Why is Qassem Suleimani Smiling? The Iran Deal and Sanctions Relief for Terrorists

Experts speaking at the Hudson Institute on Friday drew on Iran’s history in dealing with its neighbors and America to paint an accurate picture of how Iran will act in the aftermath of the Deal’s implementation.

“Over the last 35 years, there has not been an event that has warranted this tilt towards Iran. There has not been one single event that warrants this pivot towards Iran,” Michael Pregent, Executive Director of Veterans Against the Deal said. “Hope is not a method.”

Derek Harvey, Director of the Global Initiative on Civil Society and Conflict at the University of South Florida, said that the Deal only empowers the Iranian regime, in the form of funding and validation, to continue the same behavior they have assumed for the last thirty-five years. He said the Deal proves to the Iranians that their current tactic is effective, and emboldens them to pursue their ultimate goal of achieving regional hegemony. He added that there is no reason to believe that Iran has changed its agenda.

“I worry that a renewed, and validated, and better resourced Iran will just continue its hegemonic aspirations in the region, and they’ve been very effective at sewing disorder, taking advantage of their proximity, and using their a-symmetric capabilities to advance their interests,” Harvey said. “Fundamentally it’s going to empower the regime and give them military capabilities that are going to be detrimental to our interests and our allies interests in the region. We don’t have any real evidence of the character or nature of this regime changing.”

Harvey said that despite many Iranians being “westernized,” educated in Western institutions and English speaking, America must not be fooled to believe that we share common interests or ideas. Although some of them may appear similar to Westerners and are perhaps relatable to Americans, they maintain the ideology, which they were raised in. He said that America must not assume that Iranians have abandoned their extremist worldview because they lived elsewhere than Iran. Ultimately, America must assume that Iran will be governed according to the fundamentalist ideology that has prevailed thus far.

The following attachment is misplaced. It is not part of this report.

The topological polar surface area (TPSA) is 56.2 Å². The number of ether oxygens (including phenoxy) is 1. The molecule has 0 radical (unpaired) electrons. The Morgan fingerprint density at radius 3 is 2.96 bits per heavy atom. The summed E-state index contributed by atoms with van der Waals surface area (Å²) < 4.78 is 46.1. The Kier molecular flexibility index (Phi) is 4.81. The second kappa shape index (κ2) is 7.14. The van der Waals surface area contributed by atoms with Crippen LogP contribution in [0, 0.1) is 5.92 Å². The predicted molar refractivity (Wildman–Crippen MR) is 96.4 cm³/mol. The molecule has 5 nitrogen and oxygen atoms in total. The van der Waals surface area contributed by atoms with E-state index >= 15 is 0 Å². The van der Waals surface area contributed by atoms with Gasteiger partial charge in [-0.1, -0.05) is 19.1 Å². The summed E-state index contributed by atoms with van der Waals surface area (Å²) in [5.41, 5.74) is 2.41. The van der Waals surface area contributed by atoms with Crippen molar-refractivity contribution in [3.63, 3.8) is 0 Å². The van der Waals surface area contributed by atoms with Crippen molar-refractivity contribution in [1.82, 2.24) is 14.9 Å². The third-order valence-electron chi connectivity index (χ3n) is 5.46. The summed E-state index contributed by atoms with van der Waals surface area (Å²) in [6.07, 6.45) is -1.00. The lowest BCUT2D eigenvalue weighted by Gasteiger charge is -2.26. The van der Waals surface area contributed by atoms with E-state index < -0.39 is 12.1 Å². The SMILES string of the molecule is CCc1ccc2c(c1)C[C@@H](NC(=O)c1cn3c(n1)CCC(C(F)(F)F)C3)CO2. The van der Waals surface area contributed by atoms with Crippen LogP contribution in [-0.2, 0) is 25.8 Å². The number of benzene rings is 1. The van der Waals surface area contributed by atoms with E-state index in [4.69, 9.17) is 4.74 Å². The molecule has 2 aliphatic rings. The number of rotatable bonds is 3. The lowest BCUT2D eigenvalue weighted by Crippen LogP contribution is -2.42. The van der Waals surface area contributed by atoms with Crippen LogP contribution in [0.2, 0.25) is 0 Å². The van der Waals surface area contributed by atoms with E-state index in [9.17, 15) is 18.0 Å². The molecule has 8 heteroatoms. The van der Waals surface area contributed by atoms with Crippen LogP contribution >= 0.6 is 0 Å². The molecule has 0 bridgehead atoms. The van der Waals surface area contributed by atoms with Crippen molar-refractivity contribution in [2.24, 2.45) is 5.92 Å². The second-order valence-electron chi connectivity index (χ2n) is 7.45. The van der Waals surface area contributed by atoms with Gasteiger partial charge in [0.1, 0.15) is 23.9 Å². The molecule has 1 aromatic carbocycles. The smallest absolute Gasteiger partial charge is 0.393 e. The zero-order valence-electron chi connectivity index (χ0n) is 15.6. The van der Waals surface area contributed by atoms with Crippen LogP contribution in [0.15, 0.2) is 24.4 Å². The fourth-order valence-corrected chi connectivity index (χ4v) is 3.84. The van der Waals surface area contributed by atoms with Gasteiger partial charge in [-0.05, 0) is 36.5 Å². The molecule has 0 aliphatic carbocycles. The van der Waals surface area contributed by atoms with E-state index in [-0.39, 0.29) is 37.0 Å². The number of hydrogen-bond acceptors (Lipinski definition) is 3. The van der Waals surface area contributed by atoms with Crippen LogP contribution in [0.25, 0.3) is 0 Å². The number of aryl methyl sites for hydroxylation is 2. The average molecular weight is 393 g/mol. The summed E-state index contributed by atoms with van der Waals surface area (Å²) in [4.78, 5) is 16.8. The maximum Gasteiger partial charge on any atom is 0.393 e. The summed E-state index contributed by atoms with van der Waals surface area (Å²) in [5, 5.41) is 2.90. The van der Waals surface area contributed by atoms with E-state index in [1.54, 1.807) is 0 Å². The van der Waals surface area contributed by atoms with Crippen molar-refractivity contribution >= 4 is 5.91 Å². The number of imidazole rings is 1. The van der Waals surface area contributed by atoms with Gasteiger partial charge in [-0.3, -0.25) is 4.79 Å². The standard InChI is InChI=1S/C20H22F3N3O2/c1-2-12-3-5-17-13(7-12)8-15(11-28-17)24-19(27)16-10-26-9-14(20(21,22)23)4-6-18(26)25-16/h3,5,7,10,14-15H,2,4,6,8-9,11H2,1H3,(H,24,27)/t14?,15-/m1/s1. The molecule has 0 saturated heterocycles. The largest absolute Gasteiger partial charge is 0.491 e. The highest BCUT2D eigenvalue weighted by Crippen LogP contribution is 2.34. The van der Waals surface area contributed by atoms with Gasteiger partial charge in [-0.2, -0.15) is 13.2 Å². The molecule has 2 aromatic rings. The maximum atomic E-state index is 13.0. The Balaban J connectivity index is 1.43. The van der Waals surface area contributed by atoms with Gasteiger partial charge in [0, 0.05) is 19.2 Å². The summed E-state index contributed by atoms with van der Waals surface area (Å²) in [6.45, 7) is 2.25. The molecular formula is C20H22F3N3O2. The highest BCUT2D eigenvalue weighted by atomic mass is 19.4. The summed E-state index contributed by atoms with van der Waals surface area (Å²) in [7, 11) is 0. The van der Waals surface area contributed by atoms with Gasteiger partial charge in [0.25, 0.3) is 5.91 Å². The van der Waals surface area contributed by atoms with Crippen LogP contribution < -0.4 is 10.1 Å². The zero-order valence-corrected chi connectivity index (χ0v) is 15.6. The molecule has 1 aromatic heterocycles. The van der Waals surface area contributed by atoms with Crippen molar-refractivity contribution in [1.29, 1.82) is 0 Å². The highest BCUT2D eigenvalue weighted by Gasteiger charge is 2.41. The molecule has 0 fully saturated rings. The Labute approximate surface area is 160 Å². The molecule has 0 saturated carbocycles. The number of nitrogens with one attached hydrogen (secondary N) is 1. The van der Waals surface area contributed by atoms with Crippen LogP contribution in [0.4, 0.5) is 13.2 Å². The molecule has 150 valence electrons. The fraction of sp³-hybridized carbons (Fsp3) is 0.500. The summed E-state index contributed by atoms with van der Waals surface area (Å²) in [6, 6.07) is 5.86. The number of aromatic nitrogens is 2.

“Just because people have been to Western schools, speak fluent English, are very comfortable in dealing with Americans and Western Europeans, does not mean that they don’t have hardline, ideological, religious underpinnings that justify how they are performing and what they intend to do in leadership positions in that country. I think we are deceiving ourselves in projecting onto them things that are not there,” he said.

Pregent said that America must consider why sanctions were implemented in the first place, as a predictor of where the money will go after sanctions relief. He explained that Iranian money was sanctioned because it was being funneled to terrorist groups, and there is no reason to believe the funds will be re-allocated upon being unfrozen.

“The thing about this deal is, people say the money is going to go back to the Iranian people. Well the money was sanctioned, to begin with, because it was involved in terrorist activity. The money was sanctioned to begin with because it was involved in the procurement of military materials that would lead to a nuclear capability. So it’s not going to go back to the people,” he said.

Iran will act as it wishes, given the Iranian government does not feel deterred, according to Harvey. Iran sees America’s lack of retaliation as a pass to continue its rogue behavior in pursuit of regional dominance. “Iranians understand our reluctance to strike back,” he said.

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